You must reference every idea or piece of information that you did not invent yourself. It doesn't matter if you write it in your own words, if you did not invent that idea, then you must acknowledge the people responsible for it.
Here's a relevant snip from the http://www.criticalthinkeracademy.com playlist.
Whenever you are working on an assignment, you should be using information from a variety of other sources. It doesn't matter if the assignment is a report, an essay or a poster presentation, you still need to find information to support your points and claims.
The only time your lecturer is solely interested in the things you already know without help is when you are sitting an exam. If you've been given time to research, then you are expected to research.
Make sure you find a good range of information from a variety of sources (journals, books, web pages and drug databases, as appropriate), and always assume your lecturer is interested in seeing how good your research is.
There are two places you need to think about when referencing:
These two "types" or "places" are actually two sides of the same coin. It's the same work that you are referencing in both places. In your assignment, where you use the information, you will put a small citation (i.e. author and year for APA; a number for Vancouver style) telling the reader to look for the full details in your reference list. The reader then finds that number or the author in the reference list to see the details of that source.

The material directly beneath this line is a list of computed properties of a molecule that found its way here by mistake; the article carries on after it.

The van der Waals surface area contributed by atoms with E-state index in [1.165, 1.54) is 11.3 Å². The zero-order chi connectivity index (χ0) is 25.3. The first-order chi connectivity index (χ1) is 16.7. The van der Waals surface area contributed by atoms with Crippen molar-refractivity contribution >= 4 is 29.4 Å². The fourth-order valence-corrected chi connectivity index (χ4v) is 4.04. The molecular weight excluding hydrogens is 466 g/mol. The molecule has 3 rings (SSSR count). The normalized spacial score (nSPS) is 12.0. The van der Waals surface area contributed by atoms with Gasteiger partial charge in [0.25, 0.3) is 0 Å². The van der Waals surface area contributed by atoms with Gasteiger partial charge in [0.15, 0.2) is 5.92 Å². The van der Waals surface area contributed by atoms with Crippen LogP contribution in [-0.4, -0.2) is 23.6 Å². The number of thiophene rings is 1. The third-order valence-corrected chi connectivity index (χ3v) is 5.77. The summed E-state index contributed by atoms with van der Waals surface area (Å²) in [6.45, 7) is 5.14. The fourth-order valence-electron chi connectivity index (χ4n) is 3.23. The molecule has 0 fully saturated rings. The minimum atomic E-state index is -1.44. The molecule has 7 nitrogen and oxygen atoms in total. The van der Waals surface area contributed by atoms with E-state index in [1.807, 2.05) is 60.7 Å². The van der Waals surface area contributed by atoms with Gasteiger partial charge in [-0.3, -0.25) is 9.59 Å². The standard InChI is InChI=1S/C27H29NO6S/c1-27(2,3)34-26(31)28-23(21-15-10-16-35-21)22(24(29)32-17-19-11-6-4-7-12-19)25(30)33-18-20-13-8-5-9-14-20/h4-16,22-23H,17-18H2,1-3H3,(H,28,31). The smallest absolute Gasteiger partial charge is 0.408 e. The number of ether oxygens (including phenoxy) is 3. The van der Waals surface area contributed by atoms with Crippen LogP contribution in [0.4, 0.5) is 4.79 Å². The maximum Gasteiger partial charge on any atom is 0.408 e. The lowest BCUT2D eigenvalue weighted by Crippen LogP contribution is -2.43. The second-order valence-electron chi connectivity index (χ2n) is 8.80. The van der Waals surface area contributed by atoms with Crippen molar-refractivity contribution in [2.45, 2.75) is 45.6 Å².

Nothing should be in your reference list unless you have cited it in your text. Nothing should be cited in your text without having the full details in your reference list.
The noble answer:
It's the right thing to do.
When you use another person's work or ideas, you need to give credit where it's due. No one expects you to invent the knowledge you are using, but we do expect you to know where it came from, and to be open and upfront about where you found it.
The obvious answer:
You get marked on your referencing!
Your lecturer does take your referencing into account when marking you - having good references can be the difference between a P and a C. It's a core academic skill.
The scary (but true) answer:
You can fail if you don't reference!
No, seriously. It's called plagiarism, and it can get you into serious trouble. One of the easiest ways to avoid plagiarism is to reference your sources properly.
The people who wrote the information you used deserve to be acknowledge for their work (and the help they gave you).
Referencing "appropriately" is all about acknowledging when and where you have used someone's work to support your own. This is what saves you from plagiarism.
Referencing "well" is all about using the right style. This is what saves you from losing marks.
The short answer is: Carefully.
You need to:
You reference the people responsible for the source you read. It doesn't matter where they got their information from (although you may be interested in following their references to find out more) - you just reference the work in front of you.
For example, if you were reading a journal article written by Smith, and he spent a lot of time talking about the theories created by Brown, you would use Smith in your reference list. Normally, you would only use Brown if you actually found Brown's book and read it for yourself.
There is an exception to this. If you are quoting Brown, but the only place you have read that quote is in Smith's work, then this is a secondary citation. Each style has it's own way for showing a secondary citation, so you should check the guide for that style.
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